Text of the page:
• Terms represent specific objects in the world and can be constants, variables or functions. • Predicate Symbols refer to a particular relation among objects. • Sentences represent facts, and are made of of terms, quantifiers and predicate symbols.

Predicate Logic

• Functions allow us to refer to objects indirectly (via some relationship). • Quantifiers and variables allow us to refer to a collection of objects without explicitly naming each object.

Some Examples

• Predicates: Brother, Sister, Mother , Father • Objects: Bill, Hillary, Chelsea, Roger • Facts expressed as atomic sentences a.k.a. literals: Father(Bill,Chelsea) Mother(Hillary,Chelsea) Brother(Bill,Roger) ¬ Father(Bill,Chelsea)

Variables and Universal Quantification

• Universal Quantification allows us to make a statement about a collection of objects: ∀ x Cat(x) ⇒ Mammel(x) ll ” All cats are mammels or A “F ∀ x Father(Bill,x) ⇒ Mother(Hillary,x) All of Bill’ kids are also Hillary’ kids. s s

Variables and Existential Quantification

• Existential Quantification allows us to state that an object does exist (without naming it): ∃ Cat(x) ∧ Mean(x) x ere There is a mean cat. “Th ” ists ex ∃x Father(Bill,x) ∧ Mother(Hillary,x) There is a kid whose father is Bill and whose mother is Hillary

Nested Quantification

∀ x,y Parent(x,y) ⇒ Child(y,x) ∀ x ∃y Loves(x,y) ∀ x [Passtest(x) ∨ (∃x ShootDave(x))]

Functions

• Functions are terms - they refer to a specific object. • We can use functions to symbolically refer to objects without naming them. • Examples: fatherof(x) age(x) times(x,y) succ(x)

Using functions

∀ x Equal(x,x) Equal(factorial(0),1) ∀ x Equal(factorial(s(x)), times(s(x),factorial(x)))

Representing facts with Predicate Logic - Example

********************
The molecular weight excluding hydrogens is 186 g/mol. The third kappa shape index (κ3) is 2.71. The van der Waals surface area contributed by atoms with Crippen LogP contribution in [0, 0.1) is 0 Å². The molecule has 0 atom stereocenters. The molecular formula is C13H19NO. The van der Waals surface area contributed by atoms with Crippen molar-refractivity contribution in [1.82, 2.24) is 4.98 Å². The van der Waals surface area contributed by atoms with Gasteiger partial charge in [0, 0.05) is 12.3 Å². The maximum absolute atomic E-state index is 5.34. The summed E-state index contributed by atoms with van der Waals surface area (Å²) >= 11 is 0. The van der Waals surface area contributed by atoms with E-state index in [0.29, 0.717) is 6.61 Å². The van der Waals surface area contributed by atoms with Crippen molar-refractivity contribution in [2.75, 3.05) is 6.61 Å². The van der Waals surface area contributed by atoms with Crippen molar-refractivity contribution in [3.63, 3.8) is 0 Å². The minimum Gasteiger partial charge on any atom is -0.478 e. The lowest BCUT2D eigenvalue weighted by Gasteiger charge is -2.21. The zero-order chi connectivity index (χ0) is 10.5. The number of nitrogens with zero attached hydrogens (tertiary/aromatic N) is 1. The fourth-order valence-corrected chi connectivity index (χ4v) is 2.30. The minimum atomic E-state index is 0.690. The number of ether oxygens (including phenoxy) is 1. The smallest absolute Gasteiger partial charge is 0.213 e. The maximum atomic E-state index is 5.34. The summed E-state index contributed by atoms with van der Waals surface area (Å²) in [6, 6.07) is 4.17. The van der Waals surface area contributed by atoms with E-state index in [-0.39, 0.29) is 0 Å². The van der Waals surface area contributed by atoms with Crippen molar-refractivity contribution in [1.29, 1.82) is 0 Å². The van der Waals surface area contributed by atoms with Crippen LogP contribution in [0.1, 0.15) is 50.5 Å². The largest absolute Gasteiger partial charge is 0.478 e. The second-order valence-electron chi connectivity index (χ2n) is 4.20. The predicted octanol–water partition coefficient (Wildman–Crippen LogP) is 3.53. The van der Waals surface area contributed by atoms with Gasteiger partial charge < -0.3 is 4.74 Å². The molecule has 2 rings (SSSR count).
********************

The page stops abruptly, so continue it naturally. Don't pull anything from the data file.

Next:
• Marcus was a man • Marcus was a Pompeian • All Pompeians were Romans • Caesar was a ruler. • All Romans were either loyal to Caesar or hated him. • Everyone is loyal to someone. • Men only try to assassinate rulers they are not loyal to. • Marcus tried to assassinate Caesar

Predicate Logic Knowledgebase

Man(Marcus) Pompeian(Marcus)

∀ x Pompeian(x) ⇒ Roman(x)

Ruler(Caesar)

∀ x Romans(x) ⇒ Loyalto(x,Caesar) ∨ Hate(x,Caesar) ∀ x ∃y Loyalto(x,y) ∀ x ∀ y Man(x) ∧ Ruler(y) ∧ Tryassassinate(x,y) ⇒ ¬ Loyalto(x,y) Tryassassinate(Marcus,Caesar)

Questions (Goals)

Was Marcus a Roman? Was Marcus loyal to Caesar? Who was Marcus loyal to? Was Marcus a ruler? Will the test be easy?

Isa and Instance relationships

• The example uses inheritance without explicitly having isa or instance predicates. • We could rewrite the facts using isa and instance explicitly: instance(Marcus,man) instance(Marcus,Pompeian) isa(Pompeian,Roman)

Quiz

Using the predicates:

Father(x,y) Mother(x,y) Brother(x,y) Sister(x,y)

Construct predicate logic facts that establish the following relationships: – – – – – GrandParent GrandFather GrandMother Uncle Cousin

Proof procedure for Predicate Logic

• Same idea, but a few added complexities:

– conversion to CNF is much more complex. – Matching of literals requires providing a matching of variables, constants and/or functions. ¬ Skates(x) ∨ LikesHockey(x) ¬ LikesHockey(y) We can resolve these only if we assume x and y refer to the same object.

Predicate Logic and CNF

• Converting to CNF is harder - we need to worry about variables and quantifiers. 1. Eliminate all implications ⇒ 2. Reduce the scope of all ¬ to single term. * 3. Make all variable names unique 4. Move Quantifiers Left * 5. Eliminate Existential Quantifiers * 6. Eliminate Universal Quantifiers * 7. Convert to conjunction of disjuncts 8. Create separate clause for each conjunct.

Eliminate Existential Quantifiers

• Any variable that is existentially quantified means we are saying there is some value for that variable that makes the expression true. • To eliminate the quantifier, we can replace the variable with a function. • We don’ know what the function is, we...